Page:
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Russia to Test-Fire Anti-Tank Missile From Orion Combat Drone: Report

Russia will test-fire an anti-tank missile from the Orion combat unmanned aerial vehicle (UAV) in the fall, state-backed news outlet RIA Novosti revealed, citing a source.

The outlet added that the UAV — developed by Kronstadt Group — will fire Vikhr anti-tank guided missiles as part of its ongoing weapon system tests.

Vikhr Anti-Tank Missile

The Vikhr is a laser-guided anti-tank missile that can be launched from various platforms, including warships, combat helicopters, and aircraft.

Russia’s Kalashnikov Group is reported to be adapting the missile for use on the “Orion-E attack drone besides other platforms.”

The missile was also on display with the Orion at the recently concluded MAKS-2021 arms show near Moscow.

Missile to Increase Orion Lethality

“Currently, work is underway to integrate modernized anti-tank missiles of the Vikhr-M complex on Orion. In autumn, the first drone firing of Vortexes from a drone will be conducted at the military training ground at ground targets imitating enemy armored vehicles,” RIA Novosti quoted the source as saying.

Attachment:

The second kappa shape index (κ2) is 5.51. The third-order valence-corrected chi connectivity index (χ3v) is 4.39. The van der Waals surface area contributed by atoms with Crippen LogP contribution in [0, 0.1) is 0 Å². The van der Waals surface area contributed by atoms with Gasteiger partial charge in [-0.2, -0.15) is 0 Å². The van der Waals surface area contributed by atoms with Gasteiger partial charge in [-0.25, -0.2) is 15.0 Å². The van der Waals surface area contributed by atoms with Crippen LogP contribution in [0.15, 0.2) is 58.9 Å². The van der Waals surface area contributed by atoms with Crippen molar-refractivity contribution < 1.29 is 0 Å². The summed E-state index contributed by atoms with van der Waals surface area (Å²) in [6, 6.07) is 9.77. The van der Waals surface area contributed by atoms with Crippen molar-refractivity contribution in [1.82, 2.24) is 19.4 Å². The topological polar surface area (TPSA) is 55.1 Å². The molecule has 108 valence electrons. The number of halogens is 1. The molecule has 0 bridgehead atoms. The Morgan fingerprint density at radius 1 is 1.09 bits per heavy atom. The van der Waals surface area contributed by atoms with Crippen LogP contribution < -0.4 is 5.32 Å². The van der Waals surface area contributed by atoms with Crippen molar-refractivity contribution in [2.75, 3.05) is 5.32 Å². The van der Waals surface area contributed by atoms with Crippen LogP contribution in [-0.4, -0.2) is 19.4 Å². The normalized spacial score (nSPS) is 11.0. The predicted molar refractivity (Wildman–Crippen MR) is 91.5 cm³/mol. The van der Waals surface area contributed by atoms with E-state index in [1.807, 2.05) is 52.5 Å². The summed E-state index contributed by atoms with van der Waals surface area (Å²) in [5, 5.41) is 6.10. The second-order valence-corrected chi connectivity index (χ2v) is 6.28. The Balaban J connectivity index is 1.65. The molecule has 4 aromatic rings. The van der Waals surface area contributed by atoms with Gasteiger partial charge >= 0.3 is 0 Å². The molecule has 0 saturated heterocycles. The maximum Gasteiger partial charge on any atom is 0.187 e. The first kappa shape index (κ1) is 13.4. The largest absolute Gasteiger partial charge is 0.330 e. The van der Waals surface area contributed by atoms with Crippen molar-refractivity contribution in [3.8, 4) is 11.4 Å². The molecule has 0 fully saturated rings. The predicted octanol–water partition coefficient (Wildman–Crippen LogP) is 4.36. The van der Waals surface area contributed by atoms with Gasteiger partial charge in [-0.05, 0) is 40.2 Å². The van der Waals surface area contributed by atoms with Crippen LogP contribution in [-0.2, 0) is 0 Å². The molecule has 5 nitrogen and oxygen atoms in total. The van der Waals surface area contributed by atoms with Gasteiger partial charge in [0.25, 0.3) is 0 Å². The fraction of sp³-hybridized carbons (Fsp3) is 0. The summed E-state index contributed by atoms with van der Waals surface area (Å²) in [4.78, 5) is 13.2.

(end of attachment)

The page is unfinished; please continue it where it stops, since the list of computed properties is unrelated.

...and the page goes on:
The source claimed that the weapon increases the potency of the aircraft against even the “most modern and protected tanks,” adding that it has an 80 percent success rate in hitting moving targets.

The outlet further states that the UAV will carry two missiles in containers suspended on the underwing pylons.

According to Kalashnikov, the supersonic missile has an effective range of 10 kilometers (6.2 miles), and its warhead can “penetrate up to 750 millimeters of homogeneous armor behind ERA (explosive reactive armor).”

The Orion in Syria

The Orion, meanwhile, is a medium-altitude long-duration UAV. The aircraft was deployed earlier this year for reconnaissance and anti-terrorist strikes in Syria to test.

During the tests, the Orion-E was equipped with a “modernized wearable complex of intelligence, command and communications Strelets-M,” striking targets with a “high rate of efficiency and accuracy” in real-time.

The aircraft has a maximum takeoff weight of 1,150 kg (2,535 lb) and can carry a payload of up to 200 kg (440 lb).

The Orion-E can fly at a maximum speed of 200 kilometers (124 miles) per hour and a maximum altitude of seven kilometers (four miles).

Orion-E’s weapons include unguided and corrected aerial bombs, as well as various guided missiles.

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